Lots of efforts in the sat tech industry go in maximizing the percent coverage and minimizing the revisit time for small satellite constellations with limited coverage. ExoOPS allows the user to simply design a constellation geometry and get its performances. This includes revisit time, latency and age of information, among other things. Henri explains: “The approach we have with all the functionalities, is to adapt the level of precision depending on the phase of the project. We found out that often, customers prefer having a +/- 10% precision result within minutes, then a +/- 1% precision result on the area of analysis/interest they have selected also within minutes, rather than a +/- 0.1% precision for all scenarios within weeks. We go step-by-step and create simple analytical models when numerical ones are not necessary. This is in order to compute thousands of scenarios very quickly.”
Different launch strategy options exist. One can choose direct injection or use transfer orbits and either dedicated or shared with another user. “Constellation operators often think that they have the choice between unprecise/ cheap rideshare rockets, or precise/ expensive dedicated launchers,”, says Henri. “We are here to explain that there is a third way: both precise and cheap rideshare launch with propulsion after. Multiple launchers with different launch dates, and different propulsion systems, can be put as an input on ExoOPS. Then the software will run hundreds or thousands of different launch scenarios, with an optimization algorithm that will minimize a constraint that can be cost, time to total deployment, etc. With this they can very simply get access to an optimal launch scenario: without the need of dedicated consultancy. But if they want some advice, we can give them.”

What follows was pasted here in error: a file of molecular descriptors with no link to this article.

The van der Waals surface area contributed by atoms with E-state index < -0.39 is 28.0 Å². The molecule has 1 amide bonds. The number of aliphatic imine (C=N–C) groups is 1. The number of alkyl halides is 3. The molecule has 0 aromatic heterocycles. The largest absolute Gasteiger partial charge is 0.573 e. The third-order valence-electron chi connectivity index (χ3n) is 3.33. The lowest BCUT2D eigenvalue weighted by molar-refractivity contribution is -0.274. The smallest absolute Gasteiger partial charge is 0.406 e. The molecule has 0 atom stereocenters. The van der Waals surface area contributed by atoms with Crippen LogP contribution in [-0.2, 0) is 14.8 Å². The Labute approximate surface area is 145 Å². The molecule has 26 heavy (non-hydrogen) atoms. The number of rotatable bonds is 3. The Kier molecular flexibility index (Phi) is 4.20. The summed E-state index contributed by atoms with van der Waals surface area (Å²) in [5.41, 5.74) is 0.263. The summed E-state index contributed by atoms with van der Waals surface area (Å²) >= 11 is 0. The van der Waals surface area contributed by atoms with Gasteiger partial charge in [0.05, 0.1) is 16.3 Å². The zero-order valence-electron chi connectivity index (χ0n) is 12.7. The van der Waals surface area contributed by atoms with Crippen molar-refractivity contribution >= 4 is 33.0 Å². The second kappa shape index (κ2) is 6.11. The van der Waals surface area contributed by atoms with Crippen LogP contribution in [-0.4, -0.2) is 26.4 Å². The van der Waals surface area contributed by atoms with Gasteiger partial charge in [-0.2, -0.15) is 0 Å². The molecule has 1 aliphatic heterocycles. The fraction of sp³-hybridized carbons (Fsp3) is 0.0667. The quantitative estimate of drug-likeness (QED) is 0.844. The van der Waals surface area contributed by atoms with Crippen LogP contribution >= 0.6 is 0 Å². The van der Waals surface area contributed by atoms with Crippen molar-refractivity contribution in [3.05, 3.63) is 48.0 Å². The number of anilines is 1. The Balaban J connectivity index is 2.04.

Most satellite missions require orbital maneuvers to accomplish its goals. An orbital maneuver is an operation where the orbit of a satellite is changed, usually applying a type of propulsion. The maneuvers may have several purposes, such as the transfer of a satellite to its final orbit, the interception of another spacecraft, or the adjustment of the orbit to compensate the shifts caused by external forces. In this situation it is essential to minimize the fuel consumption to allow a greater number of maneuvers to be performed, and thus the lifetime of the satellite can be extended.
Optimization with a numerical tool
A satellite can use propulsion for various missions: plane change, orbit raising, station keeping, collision avoidance, deorbitation, etcetera. When one uses electric propulsion, the design and the optimization of the maneuvers become complex. It requires advanced algorithms. David Henri agrees on this and elaborates: “When you factor in that often, small satellites only have low power available, and hence that the propulsion system will have to be cycled, the software currently available on the market simply could not optimize the maneuvers correctly. Now, ExoOPS allows you to do this optimization with a numerical tool. And all of that is doable by non-experts! There is no need for an advanced degree in space mechanics. This is one of the key new features that we bring to the market.”